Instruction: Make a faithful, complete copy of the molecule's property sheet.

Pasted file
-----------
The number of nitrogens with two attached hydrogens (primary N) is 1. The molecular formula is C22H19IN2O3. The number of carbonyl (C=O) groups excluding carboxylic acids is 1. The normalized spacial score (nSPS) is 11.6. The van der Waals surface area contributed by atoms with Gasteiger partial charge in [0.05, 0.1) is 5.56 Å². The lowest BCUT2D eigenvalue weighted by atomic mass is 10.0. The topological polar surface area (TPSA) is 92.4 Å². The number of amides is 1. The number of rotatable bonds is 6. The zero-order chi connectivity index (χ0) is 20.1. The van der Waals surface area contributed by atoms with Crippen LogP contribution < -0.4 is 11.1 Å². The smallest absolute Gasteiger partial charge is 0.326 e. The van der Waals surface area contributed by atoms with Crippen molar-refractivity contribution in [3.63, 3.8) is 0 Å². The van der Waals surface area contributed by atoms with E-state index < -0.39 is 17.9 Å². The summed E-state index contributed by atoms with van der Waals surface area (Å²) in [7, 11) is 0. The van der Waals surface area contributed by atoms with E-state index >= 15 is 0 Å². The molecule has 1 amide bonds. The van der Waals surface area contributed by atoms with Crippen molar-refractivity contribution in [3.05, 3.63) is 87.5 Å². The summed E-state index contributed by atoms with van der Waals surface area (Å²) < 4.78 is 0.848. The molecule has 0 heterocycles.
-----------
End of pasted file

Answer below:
The number of nitrogens with two attached hydrogens (primary N) is 1. The molecular formula is C22H19IN2O3. The number of carbonyl (C=O) groups excluding carboxylic acids is 1. The normalized spacial score (nSPS) is 11.6. The van der Waals surface area contributed by atoms with Gasteiger partial charge in [0.05, 0.1) is 5.56 Å². The lowest BCUT2D eigenvalue weighted by atomic mass is 10.0. The topological polar surface area (TPSA) is 92.4 Å². The number of amides is 1. The number of rotatable bonds is 6. The zero-order chi connectivity index (χ0) is 20.1. The van der Waals surface area contributed by atoms with Crippen LogP contribution < -0.4 is 11.1 Å². The smallest absolute Gasteiger partial charge is 0.326 e. The van der Waals surface area contributed by atoms with Crippen molar-refractivity contribution in [3.63, 3.8) is 0 Å². The van der Waals surface area contributed by atoms with E-state index < -0.39 is 17.9 Å². The summed E-state index contributed by atoms with van der Waals surface area (Å²) in [7, 11) is 0. The van der Waals surface area contributed by atoms with E-state index >= 15 is 0 Å². The molecule has 1 amide bonds. The van der Waals surface area contributed by atoms with Crippen molar-refractivity contribution in [3.05, 3.63) is 87.5 Å². The summed E-state index contributed by atoms with van der Waals surface area (Å²) < 4.78 is 0.848. The molecule has 0 heterocycles.